Aren’t all desires, at root, desire of necessity? Even malformed desires that lead to pain and harm are the manifestation of deeply felt and deeply unmet need. So, desire for food is rooted in our need for nourishment. Desire for sex is rooted in our need for relationship. And both have roots in enjoyment and gratitude.

    The hard part is getting through the presenting particulars of desire and figuring out where they’re rooted. I’m inclined to believe that in longing, we find that we are both alive and unfinished – and that recognition can point us toward worship and confession. Too Freudian?

    • Scott Holland

      Dana, Like you, I read Smith. I like so much of what he does in his work but his “re-ordering of desire” is for me too informed by the ghosts of Augustine and Calvin. You are right to raise questions about anthropology in this context. It is not surprising that some scholars are making the case that Pietism helped give rise to Romanticism and to expressions that would make an Augustinian cringe, “I am certain of nothing but the holiness of the heart’s affections and the truth of the imagination.”

      • Joshua Brockway

        So a larger question might be how much our understanding of Neo-platonism is really Manichean in nature.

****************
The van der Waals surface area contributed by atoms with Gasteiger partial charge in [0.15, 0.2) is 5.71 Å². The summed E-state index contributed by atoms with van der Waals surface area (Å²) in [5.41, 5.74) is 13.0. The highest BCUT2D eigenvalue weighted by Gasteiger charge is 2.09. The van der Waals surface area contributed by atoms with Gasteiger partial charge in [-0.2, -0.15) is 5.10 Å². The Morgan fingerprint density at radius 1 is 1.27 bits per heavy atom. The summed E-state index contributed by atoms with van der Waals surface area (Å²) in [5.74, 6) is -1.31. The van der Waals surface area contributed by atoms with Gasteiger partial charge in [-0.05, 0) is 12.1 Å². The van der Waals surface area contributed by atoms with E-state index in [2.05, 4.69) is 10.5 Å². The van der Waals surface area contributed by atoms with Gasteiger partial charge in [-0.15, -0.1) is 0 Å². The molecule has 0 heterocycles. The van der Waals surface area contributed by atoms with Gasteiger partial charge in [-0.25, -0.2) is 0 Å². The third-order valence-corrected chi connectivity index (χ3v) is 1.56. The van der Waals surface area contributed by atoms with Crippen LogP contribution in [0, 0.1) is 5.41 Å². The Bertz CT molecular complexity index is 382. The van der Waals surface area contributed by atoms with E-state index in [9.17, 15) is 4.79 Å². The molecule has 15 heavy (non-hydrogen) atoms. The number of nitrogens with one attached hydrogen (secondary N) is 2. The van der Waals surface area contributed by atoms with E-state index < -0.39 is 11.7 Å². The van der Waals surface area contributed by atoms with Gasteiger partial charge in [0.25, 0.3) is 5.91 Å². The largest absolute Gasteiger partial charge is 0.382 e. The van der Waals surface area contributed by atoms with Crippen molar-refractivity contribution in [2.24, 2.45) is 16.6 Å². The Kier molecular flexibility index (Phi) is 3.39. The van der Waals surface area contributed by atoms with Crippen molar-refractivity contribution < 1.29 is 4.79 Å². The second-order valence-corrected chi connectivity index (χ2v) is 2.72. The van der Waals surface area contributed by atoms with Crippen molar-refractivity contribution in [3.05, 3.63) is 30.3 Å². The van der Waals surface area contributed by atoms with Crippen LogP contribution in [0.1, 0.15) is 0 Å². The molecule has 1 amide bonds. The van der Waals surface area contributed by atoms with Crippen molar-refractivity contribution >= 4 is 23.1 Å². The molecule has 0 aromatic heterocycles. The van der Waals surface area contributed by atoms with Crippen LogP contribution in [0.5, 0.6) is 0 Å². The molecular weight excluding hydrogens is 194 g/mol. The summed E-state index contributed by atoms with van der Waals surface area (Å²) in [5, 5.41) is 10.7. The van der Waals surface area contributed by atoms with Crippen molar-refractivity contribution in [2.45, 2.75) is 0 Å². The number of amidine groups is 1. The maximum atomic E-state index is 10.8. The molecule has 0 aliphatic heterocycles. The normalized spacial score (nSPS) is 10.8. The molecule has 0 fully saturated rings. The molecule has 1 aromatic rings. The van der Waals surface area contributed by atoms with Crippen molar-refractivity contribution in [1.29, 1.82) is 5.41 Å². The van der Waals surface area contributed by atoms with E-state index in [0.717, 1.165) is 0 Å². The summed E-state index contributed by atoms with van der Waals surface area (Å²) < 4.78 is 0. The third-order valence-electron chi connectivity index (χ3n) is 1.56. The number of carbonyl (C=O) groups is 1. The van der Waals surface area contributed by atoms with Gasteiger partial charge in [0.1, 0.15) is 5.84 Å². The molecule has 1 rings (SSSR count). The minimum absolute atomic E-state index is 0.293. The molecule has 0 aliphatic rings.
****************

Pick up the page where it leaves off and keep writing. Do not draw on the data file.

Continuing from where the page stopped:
• Joshua Brockway

      Thanks Dana,

      I wouldn’t say too Freudian….cause it could get more so 🙂

      I think what gets problematic is when anthropology is defined by desire- ie that our longings are constitutive of who we are as human beings. I think identity, as we understand it culturally, places desire as a marker of who we are. I think it is a big jump (and i am not saying you are arguing this) from we are beings with desires who experience pleasure and pain to we are desiring beings.

      Hence, I agree that the anthropology here is significant. Just as I read your comment last night I was working with my man Cassian. In the section on greed he talks about how some of the vices are natural to the human person- such as sadness and anger. These embodied vices reveal to us places needing attention- yet, when taken to excess they become vice. (He then goes on to argue how greed comes from outside the person in distinction to natural vices.)